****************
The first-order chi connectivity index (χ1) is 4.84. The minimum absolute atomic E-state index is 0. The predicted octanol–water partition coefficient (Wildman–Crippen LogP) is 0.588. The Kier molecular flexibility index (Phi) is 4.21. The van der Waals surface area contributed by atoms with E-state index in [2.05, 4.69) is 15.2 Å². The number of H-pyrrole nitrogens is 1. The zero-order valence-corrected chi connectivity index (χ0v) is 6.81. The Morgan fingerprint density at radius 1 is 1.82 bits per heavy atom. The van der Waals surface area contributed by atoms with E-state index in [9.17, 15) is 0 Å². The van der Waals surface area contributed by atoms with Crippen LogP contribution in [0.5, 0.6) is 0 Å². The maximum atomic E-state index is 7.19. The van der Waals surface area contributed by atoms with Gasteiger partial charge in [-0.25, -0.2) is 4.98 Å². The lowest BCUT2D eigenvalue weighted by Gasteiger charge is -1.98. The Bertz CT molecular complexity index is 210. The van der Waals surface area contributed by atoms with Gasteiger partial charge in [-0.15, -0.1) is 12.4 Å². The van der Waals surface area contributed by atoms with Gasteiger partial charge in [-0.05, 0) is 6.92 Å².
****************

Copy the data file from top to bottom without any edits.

The first-order chi connectivity index (χ1) is 4.84. The minimum absolute atomic E-state index is 0. The predicted octanol–water partition coefficient (Wildman–Crippen LogP) is 0.588. The Kier molecular flexibility index (Phi) is 4.21. The van der Waals surface area contributed by atoms with E-state index in [2.05, 4.69) is 15.2 Å². The number of H-pyrrole nitrogens is 1. The zero-order valence-corrected chi connectivity index (χ0v) is 6.81. The Morgan fingerprint density at radius 1 is 1.82 bits per heavy atom. The van der Waals surface area contributed by atoms with E-state index in [9.17, 15) is 0 Å². The van der Waals surface area contributed by atoms with Crippen LogP contribution in [0.5, 0.6) is 0 Å². The maximum atomic E-state index is 7.19. The van der Waals surface area contributed by atoms with Gasteiger partial charge in [-0.25, -0.2) is 4.98 Å². The lowest BCUT2D eigenvalue weighted by Gasteiger charge is -1.98. The Bertz CT molecular complexity index is 210. The van der Waals surface area contributed by atoms with Gasteiger partial charge in [-0.15, -0.1) is 12.4 Å². The van der Waals surface area contributed by atoms with Gasteiger partial charge in [-0.05, 0) is 6.92 Å².